A federal judge has ruled on Wednesday that the health care system for the impoverished children in Florida is marred by problems that violate U.S. laws.

Judge Adalberto Jordan found that nearly 2 million children who rely on the Florida Medicaid program do not receive the necessary care stipulated by federal law.

In a 153-page decision, Jordan said the state's low Medicaid budget caused healthcare service providers for impoverished children to be paid way below than what they would receive from private insurers.  One specialist, for instance, testified that Medicaid would only pay about $85 for a medical service that costs an average of $138.

As a result, pediatricians and other children specialists opt out of the government insurance program for the needy exacerbating the shortage of pediatricians.

"In discharging its responsibility to set physician reimbursement rates, AHCA (the state Agency for Health Care Administration) does not consider whether the reimbursement rates are sufficient to ensure that children on Medicaid have access to health care services equal to that of other children in the general population," Jordan wrote.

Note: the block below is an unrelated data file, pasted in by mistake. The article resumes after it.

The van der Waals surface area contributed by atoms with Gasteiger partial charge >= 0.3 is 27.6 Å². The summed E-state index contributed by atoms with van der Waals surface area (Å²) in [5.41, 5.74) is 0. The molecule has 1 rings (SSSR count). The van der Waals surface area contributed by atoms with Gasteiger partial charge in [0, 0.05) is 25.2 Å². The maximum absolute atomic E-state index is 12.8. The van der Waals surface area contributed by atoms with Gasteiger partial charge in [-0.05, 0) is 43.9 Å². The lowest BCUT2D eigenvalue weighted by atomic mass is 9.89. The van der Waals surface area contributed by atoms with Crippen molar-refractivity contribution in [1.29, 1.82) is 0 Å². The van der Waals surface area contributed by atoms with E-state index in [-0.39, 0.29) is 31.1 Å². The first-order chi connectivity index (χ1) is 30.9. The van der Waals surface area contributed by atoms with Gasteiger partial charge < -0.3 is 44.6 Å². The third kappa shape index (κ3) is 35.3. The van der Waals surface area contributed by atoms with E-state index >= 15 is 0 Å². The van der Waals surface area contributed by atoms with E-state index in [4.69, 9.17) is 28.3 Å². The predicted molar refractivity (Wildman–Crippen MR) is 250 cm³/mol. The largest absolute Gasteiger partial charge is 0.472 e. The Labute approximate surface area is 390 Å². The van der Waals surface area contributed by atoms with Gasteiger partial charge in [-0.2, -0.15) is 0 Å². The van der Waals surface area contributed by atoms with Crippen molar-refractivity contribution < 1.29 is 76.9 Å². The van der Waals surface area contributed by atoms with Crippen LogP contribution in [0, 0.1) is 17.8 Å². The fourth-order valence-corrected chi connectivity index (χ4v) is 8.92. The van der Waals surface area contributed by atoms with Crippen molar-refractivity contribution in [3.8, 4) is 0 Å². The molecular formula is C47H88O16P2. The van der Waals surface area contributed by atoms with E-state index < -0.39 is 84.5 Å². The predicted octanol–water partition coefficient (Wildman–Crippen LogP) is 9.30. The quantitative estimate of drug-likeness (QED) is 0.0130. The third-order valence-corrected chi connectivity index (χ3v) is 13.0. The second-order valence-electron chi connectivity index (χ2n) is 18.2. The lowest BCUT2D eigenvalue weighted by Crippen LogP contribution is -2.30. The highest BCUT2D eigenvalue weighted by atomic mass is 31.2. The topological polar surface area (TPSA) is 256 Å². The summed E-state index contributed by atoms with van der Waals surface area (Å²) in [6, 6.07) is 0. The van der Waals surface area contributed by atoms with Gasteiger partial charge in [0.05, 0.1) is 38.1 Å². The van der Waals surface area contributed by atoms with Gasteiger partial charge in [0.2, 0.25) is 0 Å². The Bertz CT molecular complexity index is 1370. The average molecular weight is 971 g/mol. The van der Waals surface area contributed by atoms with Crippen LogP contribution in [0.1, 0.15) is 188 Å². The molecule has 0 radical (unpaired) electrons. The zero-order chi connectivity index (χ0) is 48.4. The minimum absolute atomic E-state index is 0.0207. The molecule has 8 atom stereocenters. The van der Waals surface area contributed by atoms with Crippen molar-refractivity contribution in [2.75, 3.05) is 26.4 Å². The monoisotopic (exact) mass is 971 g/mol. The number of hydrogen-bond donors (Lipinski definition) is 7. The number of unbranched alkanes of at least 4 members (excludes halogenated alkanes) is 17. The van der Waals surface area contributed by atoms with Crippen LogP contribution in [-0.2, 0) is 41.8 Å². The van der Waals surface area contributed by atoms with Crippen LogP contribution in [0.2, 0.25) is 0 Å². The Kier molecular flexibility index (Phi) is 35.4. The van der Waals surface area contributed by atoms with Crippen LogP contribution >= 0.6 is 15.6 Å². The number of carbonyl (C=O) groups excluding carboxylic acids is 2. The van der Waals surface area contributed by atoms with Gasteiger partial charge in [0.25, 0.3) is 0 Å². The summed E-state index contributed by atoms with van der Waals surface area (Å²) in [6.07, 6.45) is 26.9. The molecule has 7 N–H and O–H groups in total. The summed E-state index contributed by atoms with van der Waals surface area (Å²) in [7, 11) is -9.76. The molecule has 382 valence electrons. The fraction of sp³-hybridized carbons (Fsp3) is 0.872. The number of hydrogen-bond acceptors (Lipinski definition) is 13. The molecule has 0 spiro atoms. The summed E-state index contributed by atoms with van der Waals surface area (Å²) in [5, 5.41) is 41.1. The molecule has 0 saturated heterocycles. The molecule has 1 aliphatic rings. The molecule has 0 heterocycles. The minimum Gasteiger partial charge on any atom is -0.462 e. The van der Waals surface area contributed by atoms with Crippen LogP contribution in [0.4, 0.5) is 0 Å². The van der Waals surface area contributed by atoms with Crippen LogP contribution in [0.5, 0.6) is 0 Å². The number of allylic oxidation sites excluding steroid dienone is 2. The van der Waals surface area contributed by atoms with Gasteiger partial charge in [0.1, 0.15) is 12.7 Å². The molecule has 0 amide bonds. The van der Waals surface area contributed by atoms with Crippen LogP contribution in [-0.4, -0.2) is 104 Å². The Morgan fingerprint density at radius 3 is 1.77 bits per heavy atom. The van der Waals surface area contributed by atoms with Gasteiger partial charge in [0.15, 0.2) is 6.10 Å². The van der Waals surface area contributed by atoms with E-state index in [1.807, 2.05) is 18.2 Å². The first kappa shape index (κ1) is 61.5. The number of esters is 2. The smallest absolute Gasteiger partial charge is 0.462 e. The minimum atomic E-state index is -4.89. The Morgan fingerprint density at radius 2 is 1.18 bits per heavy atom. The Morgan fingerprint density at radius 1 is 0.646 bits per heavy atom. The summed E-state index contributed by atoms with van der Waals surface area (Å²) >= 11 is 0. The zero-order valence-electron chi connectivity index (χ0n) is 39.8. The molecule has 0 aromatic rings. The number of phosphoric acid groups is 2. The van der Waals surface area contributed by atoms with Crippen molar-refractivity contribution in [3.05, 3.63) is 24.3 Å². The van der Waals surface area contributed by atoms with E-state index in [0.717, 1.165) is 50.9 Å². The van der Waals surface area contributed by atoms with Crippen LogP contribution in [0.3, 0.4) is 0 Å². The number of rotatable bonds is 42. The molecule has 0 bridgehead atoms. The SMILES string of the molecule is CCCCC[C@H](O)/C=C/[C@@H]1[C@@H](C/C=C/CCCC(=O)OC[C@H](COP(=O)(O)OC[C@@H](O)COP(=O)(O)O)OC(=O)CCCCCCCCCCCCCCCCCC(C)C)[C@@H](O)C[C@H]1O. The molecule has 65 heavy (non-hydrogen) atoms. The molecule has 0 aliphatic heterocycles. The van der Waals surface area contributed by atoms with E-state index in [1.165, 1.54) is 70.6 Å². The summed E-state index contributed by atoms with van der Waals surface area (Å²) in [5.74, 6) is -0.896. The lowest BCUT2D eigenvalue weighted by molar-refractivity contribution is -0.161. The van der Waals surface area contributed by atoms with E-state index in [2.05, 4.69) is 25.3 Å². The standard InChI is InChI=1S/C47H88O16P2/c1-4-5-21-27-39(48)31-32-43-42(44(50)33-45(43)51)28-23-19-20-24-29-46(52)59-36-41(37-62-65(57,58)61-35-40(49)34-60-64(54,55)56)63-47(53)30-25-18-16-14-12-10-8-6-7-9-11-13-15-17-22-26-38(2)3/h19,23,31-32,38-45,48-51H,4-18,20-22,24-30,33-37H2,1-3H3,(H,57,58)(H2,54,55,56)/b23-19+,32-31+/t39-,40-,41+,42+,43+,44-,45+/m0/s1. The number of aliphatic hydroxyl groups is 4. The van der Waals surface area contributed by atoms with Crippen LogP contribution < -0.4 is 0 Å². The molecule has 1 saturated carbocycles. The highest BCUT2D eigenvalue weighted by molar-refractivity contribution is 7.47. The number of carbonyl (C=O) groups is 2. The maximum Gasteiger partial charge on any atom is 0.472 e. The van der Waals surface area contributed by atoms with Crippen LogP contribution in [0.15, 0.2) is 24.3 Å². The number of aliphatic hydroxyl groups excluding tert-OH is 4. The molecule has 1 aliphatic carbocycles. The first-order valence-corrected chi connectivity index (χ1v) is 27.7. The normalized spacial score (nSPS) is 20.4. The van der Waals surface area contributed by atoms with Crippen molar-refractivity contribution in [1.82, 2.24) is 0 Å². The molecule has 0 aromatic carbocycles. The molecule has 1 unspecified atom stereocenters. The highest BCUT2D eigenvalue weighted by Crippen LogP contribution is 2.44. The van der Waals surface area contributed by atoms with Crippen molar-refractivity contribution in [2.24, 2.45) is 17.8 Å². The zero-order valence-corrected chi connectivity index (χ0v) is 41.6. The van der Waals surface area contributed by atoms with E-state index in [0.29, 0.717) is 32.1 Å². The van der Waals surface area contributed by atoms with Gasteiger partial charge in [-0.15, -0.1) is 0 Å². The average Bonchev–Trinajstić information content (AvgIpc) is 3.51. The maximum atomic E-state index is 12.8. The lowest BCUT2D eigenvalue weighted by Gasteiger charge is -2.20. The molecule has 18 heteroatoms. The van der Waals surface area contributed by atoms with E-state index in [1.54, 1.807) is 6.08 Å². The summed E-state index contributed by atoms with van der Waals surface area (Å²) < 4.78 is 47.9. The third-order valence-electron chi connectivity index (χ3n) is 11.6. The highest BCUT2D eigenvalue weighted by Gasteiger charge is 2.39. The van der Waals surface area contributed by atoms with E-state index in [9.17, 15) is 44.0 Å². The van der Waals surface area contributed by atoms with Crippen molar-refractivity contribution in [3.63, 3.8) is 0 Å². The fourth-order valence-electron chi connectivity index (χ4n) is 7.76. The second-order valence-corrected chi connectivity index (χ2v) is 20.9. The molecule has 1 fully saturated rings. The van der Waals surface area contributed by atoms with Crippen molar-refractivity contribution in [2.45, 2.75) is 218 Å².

Jordan wrote that because of shortage in the number of pediatricians, children's specialists get to treat patients who can pay more but may either choose not to treat or choose to only accommodate a small number of Medicaid patients. The problem is especially more acute in rural areas with  some parents being forced to travel long distances in order for their children to see a specialist or wait for a long time to avail of healthcare services.

The judge also found that 79 percent of Medicaid enrolled children do not get dental services.  Because of the very low doctor payments, state health regulators also left out a third of the children on Medicaid without preventative care regardless of requirements mandated by federal law.

Federal law were likewise found to be violated by switching needy children from one provider to another without the knowledge and consent of their parents and by kicking out thousands of children from the Medicaid per year at times simply because of bureaucratic error with about 25,000 children under the age of 5 taken out of the program between 2003 and 2007 before they received a year of insurance. Only a small number of needy children in Florida also received blood screening for lead.

The ruling marks the victory of physicians and children's advocate embroiled in nearly a decade of legal battle to pressure the state into paying pediatricians sufficient amount of money to guarantee that needy children can be given adequate care.

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